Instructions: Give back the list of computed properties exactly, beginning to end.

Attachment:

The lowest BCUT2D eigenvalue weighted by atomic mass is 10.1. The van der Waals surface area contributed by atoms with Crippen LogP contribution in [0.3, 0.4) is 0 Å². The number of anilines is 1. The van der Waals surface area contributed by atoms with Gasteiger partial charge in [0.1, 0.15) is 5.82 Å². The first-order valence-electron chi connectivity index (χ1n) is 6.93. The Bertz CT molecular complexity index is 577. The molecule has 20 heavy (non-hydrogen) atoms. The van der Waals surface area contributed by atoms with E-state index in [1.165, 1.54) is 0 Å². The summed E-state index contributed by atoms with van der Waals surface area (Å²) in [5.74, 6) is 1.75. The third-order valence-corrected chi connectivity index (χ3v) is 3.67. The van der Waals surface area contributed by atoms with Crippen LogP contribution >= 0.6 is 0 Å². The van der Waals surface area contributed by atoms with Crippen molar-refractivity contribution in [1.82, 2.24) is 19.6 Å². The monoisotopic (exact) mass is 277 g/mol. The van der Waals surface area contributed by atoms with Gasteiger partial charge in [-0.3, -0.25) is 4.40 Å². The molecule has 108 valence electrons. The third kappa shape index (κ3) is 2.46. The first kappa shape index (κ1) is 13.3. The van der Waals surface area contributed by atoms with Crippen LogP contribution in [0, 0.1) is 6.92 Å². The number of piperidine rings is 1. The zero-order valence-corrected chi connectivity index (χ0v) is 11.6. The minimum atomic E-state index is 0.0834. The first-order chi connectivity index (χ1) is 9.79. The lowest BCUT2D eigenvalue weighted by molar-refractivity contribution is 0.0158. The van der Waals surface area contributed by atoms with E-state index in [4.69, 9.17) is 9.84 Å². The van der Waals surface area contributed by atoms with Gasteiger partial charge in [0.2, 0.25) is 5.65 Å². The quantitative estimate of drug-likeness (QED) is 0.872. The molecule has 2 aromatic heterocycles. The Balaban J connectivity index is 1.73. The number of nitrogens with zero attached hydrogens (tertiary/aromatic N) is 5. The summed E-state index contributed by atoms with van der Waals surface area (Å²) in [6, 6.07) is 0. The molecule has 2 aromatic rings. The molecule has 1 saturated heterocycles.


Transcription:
The lowest BCUT2D eigenvalue weighted by atomic mass is 10.1. The van der Waals surface area contributed by atoms with Crippen LogP contribution in [0.3, 0.4) is 0 Å². The number of anilines is 1. The van der Waals surface area contributed by atoms with Gasteiger partial charge in [0.1, 0.15) is 5.82 Å². The first-order valence-electron chi connectivity index (χ1n) is 6.93. The Bertz CT molecular complexity index is 577. The molecule has 20 heavy (non-hydrogen) atoms. The van der Waals surface area contributed by atoms with E-state index in [1.165, 1.54) is 0 Å². The summed E-state index contributed by atoms with van der Waals surface area (Å²) in [5.74, 6) is 1.75. The third-order valence-corrected chi connectivity index (χ3v) is 3.67. The van der Waals surface area contributed by atoms with Crippen LogP contribution >= 0.6 is 0 Å². The van der Waals surface area contributed by atoms with Crippen molar-refractivity contribution in [1.82, 2.24) is 19.6 Å². The monoisotopic (exact) mass is 277 g/mol. The van der Waals surface area contributed by atoms with Gasteiger partial charge in [-0.3, -0.25) is 4.40 Å². The molecule has 108 valence electrons. The third kappa shape index (κ3) is 2.46. The first kappa shape index (κ1) is 13.3. The van der Waals surface area contributed by atoms with Crippen LogP contribution in [0, 0.1) is 6.92 Å². The number of piperidine rings is 1. The zero-order valence-corrected chi connectivity index (χ0v) is 11.6. The minimum atomic E-state index is 0.0834. The first-order chi connectivity index (χ1) is 9.79. The lowest BCUT2D eigenvalue weighted by molar-refractivity contribution is 0.0158. The van der Waals surface area contributed by atoms with E-state index in [4.69, 9.17) is 9.84 Å². The van der Waals surface area contributed by atoms with Gasteiger partial charge in [0.2, 0.25) is 5.65 Å². The quantitative estimate of drug-likeness (QED) is 0.872. The molecule has 2 aromatic heterocycles. The Balaban J connectivity index is 1.73. The number of nitrogens with zero attached hydrogens (tertiary/aromatic N) is 5. The summed E-state index contributed by atoms with van der Waals surface area (Å²) in [6, 6.07) is 0. The molecule has 2 aromatic rings. The molecule has 1 saturated heterocycles.